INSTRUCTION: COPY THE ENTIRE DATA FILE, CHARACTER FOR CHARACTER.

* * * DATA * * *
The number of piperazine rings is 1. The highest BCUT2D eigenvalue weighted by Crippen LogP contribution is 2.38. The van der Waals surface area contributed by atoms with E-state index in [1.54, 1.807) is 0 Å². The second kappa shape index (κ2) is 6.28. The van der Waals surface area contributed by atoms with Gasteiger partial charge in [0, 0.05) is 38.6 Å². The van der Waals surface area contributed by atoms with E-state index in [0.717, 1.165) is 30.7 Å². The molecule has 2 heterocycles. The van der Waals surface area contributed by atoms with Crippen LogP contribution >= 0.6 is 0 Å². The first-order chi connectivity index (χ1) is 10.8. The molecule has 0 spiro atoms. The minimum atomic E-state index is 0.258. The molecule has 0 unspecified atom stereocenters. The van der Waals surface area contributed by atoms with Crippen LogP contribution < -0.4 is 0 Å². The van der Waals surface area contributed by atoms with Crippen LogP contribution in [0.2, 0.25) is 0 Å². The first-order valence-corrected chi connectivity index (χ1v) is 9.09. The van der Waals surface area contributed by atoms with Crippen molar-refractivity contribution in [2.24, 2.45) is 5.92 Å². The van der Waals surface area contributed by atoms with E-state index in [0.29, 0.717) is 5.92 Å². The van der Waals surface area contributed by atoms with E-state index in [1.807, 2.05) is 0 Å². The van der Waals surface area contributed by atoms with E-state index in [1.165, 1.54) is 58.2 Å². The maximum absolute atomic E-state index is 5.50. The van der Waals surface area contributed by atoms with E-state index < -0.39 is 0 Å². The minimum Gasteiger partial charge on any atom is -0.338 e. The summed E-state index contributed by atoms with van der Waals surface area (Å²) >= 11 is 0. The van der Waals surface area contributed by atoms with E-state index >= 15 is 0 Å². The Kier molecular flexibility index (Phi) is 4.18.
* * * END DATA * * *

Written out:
The number of piperazine rings is 1. The highest BCUT2D eigenvalue weighted by Crippen LogP contribution is 2.38. The van der Waals surface area contributed by atoms with E-state index in [1.54, 1.807) is 0 Å². The second kappa shape index (κ2) is 6.28. The van der Waals surface area contributed by atoms with Gasteiger partial charge in [0, 0.05) is 38.6 Å². The van der Waals surface area contributed by atoms with E-state index in [0.717, 1.165) is 30.7 Å². The molecule has 2 heterocycles. The van der Waals surface area contributed by atoms with Crippen LogP contribution >= 0.6 is 0 Å². The first-order chi connectivity index (χ1) is 10.8. The molecule has 0 spiro atoms. The minimum atomic E-state index is 0.258. The molecule has 0 unspecified atom stereocenters. The van der Waals surface area contributed by atoms with Crippen LogP contribution < -0.4 is 0 Å². The van der Waals surface area contributed by atoms with Crippen LogP contribution in [0.2, 0.25) is 0 Å². The first-order valence-corrected chi connectivity index (χ1v) is 9.09. The van der Waals surface area contributed by atoms with Crippen molar-refractivity contribution in [2.24, 2.45) is 5.92 Å². The van der Waals surface area contributed by atoms with E-state index in [0.29, 0.717) is 5.92 Å². The van der Waals surface area contributed by atoms with E-state index in [1.807, 2.05) is 0 Å². The van der Waals surface area contributed by atoms with E-state index in [1.165, 1.54) is 58.2 Å². The maximum absolute atomic E-state index is 5.50. The van der Waals surface area contributed by atoms with E-state index < -0.39 is 0 Å². The minimum Gasteiger partial charge on any atom is -0.338 e. The summed E-state index contributed by atoms with van der Waals surface area (Å²) >= 11 is 0. The van der Waals surface area contributed by atoms with E-state index >= 15 is 0 Å². The Kier molecular flexibility index (Phi) is 4.18.